LANDesk Tool Keeps Tabs on Patches

 
 
By Paula Musich  |  Posted 2003-12-01 Print this article Print
 
 
 
 
 
 
 

The LANDesk Patch Manager 8 add-on automates patch management.

LANDesk Software Ltd. joins a growing list of patch management providers with the introduction of a new add-on to its LANDesk Management Suite.

The LANDesk Patch Manager 8 add-on moves the Intel Corp. spinoff into the desktop security arena, beyond its desktop administration base. The tool draws on the inventory-gathering capabilities on the front end of the suite as well as automated software distribution on the back end to provide more complete patch management, officials said.

The new add-on automates a broad range of functions, including monitoring different sources of information about what patches and vulnerabilities exist, identifying vulnerabilities, notifying administrators, and downloading patches that have been tested for conflicts. Also, when administrators are ready to deploy patches, they can be scheduled for automated deployment using the LANDesk Suites distribution scheduling function.

But LANDesk Patch Manager 8 cannot automate testing for all conflicts and dependencies, nor would most IT organizations trust new patches without testing them internally, according to beta testers of the tool. "We do a lot of testing in-house. Its monumental just testing our own [internally developed applications]. If youre managing a lot of in-house applications, you would want to test before [patches are] deployed," said Andy Nosal, supervisor, LANDesk operations and technical services at Raymond James & Associates Inc., in St. Petersburg, Fla.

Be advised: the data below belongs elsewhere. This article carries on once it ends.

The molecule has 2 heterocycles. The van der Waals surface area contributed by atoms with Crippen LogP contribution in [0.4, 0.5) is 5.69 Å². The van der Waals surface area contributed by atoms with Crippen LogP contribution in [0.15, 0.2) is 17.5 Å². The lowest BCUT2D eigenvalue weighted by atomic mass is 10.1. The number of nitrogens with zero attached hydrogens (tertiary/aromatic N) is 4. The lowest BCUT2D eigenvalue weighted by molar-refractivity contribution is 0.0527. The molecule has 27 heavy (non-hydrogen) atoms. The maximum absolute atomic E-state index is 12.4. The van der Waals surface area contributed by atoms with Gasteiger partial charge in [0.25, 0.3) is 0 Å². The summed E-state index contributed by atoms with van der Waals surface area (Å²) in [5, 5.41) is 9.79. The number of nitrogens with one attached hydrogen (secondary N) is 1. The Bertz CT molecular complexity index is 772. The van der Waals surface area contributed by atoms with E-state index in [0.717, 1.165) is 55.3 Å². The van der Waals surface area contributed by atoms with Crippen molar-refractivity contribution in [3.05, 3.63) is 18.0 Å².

The tool relies on Ecora Software Corp.s continuously updated database of tested patches for Microsoft Corp.s Windows XP, Windows 2000 and Sun Microsystems Inc.s Solaris systems, which includes checks for prerequisites and possible conflicts. In addition, LANDesk Software supplements that with its own testing for legacy Microsoft operating systems.

"We test the patches to see if there are dependencies, conflicts or superseded patches," said Ben Cahoon, LANDesk director of product management in South Jordan, Utah. "We make that information available automatically, so the system would know you deployed the old patch instead of a [superseding] one," Cahoon said.

The tool provides roles-based access to limit which machines users can update. It supports as many as 10,000 nodes per server, and as many as 200,000 nodes can be supported using multiple servers. It will be available next week for $12 per managed node.

 
 
 
 
 
 
 
 
 
 
 

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